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The purchase is to make men glorious; And with dead cheeks advise thee to desist,
Et bonum quo antiquius, eo melius.

For going on death's net, whoin none resist.
If you, born in these latter times,

Per. Antiochus, I thank thee, who hath taught
When wit's more ripe, accept my rhymes, My frail mortality to know itself,
And that to hear an old man sing,

And by those fearful objects to prepare
May to your wishes pleasure bring,

This body, like to them, lo what I must :
I life would wish, and that I might

For death remember'd, should be like a mirror,
Waste it for you, like taper-light.-

Who tells us, life's but breath; to trust it, error, This city then, Antiochus the Great

I'll make my will then ; and as sick men do, Built up this city for his chiefest seat; Who know the world, see heaven, but feeling The fairest in all Syria ;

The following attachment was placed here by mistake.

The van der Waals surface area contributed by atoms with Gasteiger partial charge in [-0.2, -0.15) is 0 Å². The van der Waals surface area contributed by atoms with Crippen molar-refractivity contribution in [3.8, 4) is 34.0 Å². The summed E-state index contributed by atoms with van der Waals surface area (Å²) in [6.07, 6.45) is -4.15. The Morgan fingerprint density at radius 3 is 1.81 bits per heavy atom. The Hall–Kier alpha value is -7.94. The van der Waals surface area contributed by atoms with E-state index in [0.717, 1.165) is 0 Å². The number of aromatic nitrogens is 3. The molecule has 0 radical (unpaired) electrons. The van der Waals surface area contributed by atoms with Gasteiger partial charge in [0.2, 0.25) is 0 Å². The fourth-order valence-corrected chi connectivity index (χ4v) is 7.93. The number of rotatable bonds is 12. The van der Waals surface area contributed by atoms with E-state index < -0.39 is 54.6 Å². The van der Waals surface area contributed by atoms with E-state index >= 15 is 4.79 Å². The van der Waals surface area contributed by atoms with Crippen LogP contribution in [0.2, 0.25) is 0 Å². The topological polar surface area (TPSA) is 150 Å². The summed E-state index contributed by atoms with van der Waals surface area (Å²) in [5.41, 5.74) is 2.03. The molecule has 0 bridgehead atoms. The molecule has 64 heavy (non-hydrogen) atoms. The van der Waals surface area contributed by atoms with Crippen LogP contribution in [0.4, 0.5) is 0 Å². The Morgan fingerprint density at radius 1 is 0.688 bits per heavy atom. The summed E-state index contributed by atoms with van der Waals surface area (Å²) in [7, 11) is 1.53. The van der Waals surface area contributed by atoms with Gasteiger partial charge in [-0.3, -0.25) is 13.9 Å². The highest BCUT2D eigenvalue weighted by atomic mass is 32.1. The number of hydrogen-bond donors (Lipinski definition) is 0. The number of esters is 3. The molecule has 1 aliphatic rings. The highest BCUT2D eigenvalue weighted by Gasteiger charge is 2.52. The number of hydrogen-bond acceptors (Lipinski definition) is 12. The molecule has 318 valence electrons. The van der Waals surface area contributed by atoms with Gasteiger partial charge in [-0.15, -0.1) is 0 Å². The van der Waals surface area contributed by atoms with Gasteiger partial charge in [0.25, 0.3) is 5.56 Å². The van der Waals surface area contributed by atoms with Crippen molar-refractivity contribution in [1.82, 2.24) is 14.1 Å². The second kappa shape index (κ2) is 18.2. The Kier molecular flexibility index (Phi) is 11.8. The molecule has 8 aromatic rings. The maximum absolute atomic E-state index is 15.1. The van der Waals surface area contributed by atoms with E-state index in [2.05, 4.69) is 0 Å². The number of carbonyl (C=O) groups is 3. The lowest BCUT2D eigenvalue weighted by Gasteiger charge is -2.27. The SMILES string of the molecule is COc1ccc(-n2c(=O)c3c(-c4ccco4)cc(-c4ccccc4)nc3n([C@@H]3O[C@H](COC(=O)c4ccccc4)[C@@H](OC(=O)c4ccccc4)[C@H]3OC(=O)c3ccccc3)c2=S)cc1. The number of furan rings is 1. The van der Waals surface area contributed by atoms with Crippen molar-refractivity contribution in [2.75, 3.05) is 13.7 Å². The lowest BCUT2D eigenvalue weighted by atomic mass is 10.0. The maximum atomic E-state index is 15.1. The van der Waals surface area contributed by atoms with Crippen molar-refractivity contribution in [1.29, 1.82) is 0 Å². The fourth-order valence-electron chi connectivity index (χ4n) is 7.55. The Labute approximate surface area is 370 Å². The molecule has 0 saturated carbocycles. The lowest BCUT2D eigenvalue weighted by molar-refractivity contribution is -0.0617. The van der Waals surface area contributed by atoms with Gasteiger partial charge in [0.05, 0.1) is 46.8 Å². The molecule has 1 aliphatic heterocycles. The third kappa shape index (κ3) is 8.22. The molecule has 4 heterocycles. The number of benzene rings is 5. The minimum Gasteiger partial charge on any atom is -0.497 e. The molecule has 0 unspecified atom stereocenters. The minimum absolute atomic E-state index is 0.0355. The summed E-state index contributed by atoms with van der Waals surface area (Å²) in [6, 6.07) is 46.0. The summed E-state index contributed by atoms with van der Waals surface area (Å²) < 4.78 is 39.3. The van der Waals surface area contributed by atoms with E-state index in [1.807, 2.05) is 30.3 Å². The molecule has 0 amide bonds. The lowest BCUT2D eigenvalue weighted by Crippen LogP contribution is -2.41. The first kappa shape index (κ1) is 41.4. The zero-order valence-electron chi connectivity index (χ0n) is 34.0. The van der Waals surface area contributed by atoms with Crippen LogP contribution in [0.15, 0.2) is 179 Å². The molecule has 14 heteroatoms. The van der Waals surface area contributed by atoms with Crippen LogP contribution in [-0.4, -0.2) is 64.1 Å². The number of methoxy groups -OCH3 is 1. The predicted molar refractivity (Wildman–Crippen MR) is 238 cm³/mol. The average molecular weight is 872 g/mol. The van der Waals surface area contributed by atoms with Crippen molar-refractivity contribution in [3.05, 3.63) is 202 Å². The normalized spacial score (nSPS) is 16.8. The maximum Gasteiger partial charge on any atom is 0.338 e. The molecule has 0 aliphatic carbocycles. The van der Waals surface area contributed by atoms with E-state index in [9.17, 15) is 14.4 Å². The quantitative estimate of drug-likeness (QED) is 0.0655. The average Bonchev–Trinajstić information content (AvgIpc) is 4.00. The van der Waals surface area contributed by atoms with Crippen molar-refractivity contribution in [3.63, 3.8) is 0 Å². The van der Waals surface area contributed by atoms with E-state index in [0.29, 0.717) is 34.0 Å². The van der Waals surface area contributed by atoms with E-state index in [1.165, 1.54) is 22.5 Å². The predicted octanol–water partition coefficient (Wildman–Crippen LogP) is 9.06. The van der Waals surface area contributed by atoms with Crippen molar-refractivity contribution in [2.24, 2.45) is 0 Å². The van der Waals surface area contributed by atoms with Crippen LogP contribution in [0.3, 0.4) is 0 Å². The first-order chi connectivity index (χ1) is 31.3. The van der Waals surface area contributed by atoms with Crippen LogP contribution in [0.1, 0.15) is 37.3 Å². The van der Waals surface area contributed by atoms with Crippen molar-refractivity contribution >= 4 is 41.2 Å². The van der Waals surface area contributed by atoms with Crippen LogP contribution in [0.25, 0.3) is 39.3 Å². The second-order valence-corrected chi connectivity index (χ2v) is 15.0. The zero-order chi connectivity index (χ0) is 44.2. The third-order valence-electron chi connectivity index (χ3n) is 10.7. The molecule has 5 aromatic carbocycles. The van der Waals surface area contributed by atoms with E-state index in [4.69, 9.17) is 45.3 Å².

(I tell you what mine authors say :)

Gripe not at earthly joys, as erst they did;
This king unto him took a pheere,

So I bequeath a happy peace to you,
Who died and left a fernale heir,

And all good men, as every prince should do;
So bu xom, blithe, and full of face,

My riches to the earth from whence they came;
As heaven had lent her all his grace;

But my unspotted fire of love to you.
With whom the father liking took,

(To the Daughter of Antiochus. And her to incest did provoke :

Thus ready for ihe way of life or death,
Bad father! to entice his own

I wait the sharpest blow, Antiochus,
To evil, should be done by none.

Scorning advice.
By custom, what they did begin,


Read the conclusion then ; Was, with long use, account no sin.

Which read and not expounded, 'tis decreed, The beauty of this sinful dame

As these before thee, thou thyself shalt bleed. Made many princes thither frame,